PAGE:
drawbacks to being a content writer

Quitting a Job is Bittersweet Yet It Is Time for a Change

quitting a job

The nightmares should have been a clue that it was time to think about quitting a job. I’m not talking about my primary occupation as a Sacramento Realtor. That job is as strong as ever. Still closing a couple of homes a week or so on average and turning in $30+ million in sales on an annual basis. With all of that action going on you would not think I would have time for a second job, but being an overachiever tends to come with the territory of being a top producer in Sacramento real estate.

In fact, some people are shocked to learn I even held a second job. They see I often rank in the top 10 agents in Sacramento and wonder how I do it. It was a passion for me in the beginning. I had to interview by doing the job for three weeks, back when About.com was owned by The New York Times. It was a prestigious and exciting place to work, and the experts were pioneers. We each had our websites to run and populate with content, as well as monitor a discussion board, write daily blogs and a weekly newsletter. My husband pooh-poohed the idea when I first mentioned it to him, but I was eventually hired and was totally shocked when I received my first paycheck.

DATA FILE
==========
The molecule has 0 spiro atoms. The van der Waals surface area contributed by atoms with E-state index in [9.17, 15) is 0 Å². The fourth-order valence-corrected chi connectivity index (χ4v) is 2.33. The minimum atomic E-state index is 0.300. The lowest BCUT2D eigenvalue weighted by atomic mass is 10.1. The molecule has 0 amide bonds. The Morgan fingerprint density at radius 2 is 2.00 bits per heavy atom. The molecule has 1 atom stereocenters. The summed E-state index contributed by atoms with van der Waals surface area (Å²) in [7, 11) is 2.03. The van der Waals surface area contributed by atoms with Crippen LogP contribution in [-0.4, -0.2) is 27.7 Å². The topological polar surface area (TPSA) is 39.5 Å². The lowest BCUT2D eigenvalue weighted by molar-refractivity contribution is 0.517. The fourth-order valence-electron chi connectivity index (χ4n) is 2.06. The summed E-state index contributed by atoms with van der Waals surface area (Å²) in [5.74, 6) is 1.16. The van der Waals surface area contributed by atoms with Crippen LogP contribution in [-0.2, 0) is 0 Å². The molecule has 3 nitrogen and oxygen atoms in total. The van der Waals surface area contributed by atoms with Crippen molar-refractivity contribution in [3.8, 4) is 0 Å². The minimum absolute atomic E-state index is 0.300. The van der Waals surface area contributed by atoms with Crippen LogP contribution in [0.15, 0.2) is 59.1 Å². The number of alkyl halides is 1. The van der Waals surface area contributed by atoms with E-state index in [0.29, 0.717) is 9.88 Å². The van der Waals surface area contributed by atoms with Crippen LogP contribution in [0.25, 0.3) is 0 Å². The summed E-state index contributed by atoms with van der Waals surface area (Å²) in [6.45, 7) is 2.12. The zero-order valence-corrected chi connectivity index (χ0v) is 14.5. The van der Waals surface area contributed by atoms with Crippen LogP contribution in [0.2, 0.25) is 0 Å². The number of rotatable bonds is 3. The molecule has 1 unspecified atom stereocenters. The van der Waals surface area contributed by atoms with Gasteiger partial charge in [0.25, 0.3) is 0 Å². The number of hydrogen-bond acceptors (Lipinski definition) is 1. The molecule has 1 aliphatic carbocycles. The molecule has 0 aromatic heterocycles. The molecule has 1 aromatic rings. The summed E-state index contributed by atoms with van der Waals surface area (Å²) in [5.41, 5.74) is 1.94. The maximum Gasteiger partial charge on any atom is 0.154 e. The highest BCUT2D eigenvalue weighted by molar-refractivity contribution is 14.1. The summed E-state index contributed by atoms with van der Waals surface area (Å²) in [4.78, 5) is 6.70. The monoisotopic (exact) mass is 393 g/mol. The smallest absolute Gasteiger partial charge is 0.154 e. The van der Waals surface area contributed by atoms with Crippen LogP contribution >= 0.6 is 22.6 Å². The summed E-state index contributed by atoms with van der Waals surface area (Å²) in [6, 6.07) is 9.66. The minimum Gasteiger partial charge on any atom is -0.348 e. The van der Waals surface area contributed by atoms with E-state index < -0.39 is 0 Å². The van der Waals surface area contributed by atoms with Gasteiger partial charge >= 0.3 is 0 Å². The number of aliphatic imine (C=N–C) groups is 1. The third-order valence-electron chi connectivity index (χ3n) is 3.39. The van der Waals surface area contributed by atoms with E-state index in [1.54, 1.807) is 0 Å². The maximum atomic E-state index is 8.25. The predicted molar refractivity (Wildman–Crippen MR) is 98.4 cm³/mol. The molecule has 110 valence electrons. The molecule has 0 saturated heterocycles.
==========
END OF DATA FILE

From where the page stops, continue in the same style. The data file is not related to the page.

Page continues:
It paid very well back then because we were the creators of everything. One could easily earn six figures freelancing on the internet. We held About.com meetings all over the country. But since 2006, other companies have jumped aboard. There’s been plagiarism galore. Thieves today swipe content and publish it on their own websites. The company has been sold so many times I hardly know who owns it now. Yet, I stayed onboard for 12 years, loving most of it. But there is a downside.

quitting a jobObviously, I’ve been thinking about resigning. Even my dreams have been telling me to let go. But quitting a job does not come easily to me. Being a content writer is very demanding, and you’re on a tight schedule every month. Many of my weekends were devoted mostly to writing for About.com, and now I suddenly have my life back. It’s a strange feeling. When I pause, I recall vacations overseas when I desperately sought internet connections to update my articles on About.com. I was always in a panic about that job.

However, when I looked at the time expended in exchange for compensation, it just didn’t add up financially anymore. I kept writing even though my income over the years got slashed to about 20% of what I had originally earned. It became a point of diminishing returns for me. We could not come to an agreement on compensation so the contention morphed into a valid reason to resign. I’ve contributed a wealth of information on that site, which will hopefully continue to delight and inform readers as time marches forward.

I’m also not ruling out the possibility of entertaining other offers that are less demanding of my time. But for now, my full-time Sacramento real estate job is quite enough for any human. Quitting a job is like releasing an enormous amount of stress that I didn’t even know I had until I let go.

I wish the company well, but so glad I’m off the hamster wheel.

Elizabeth Weintraub

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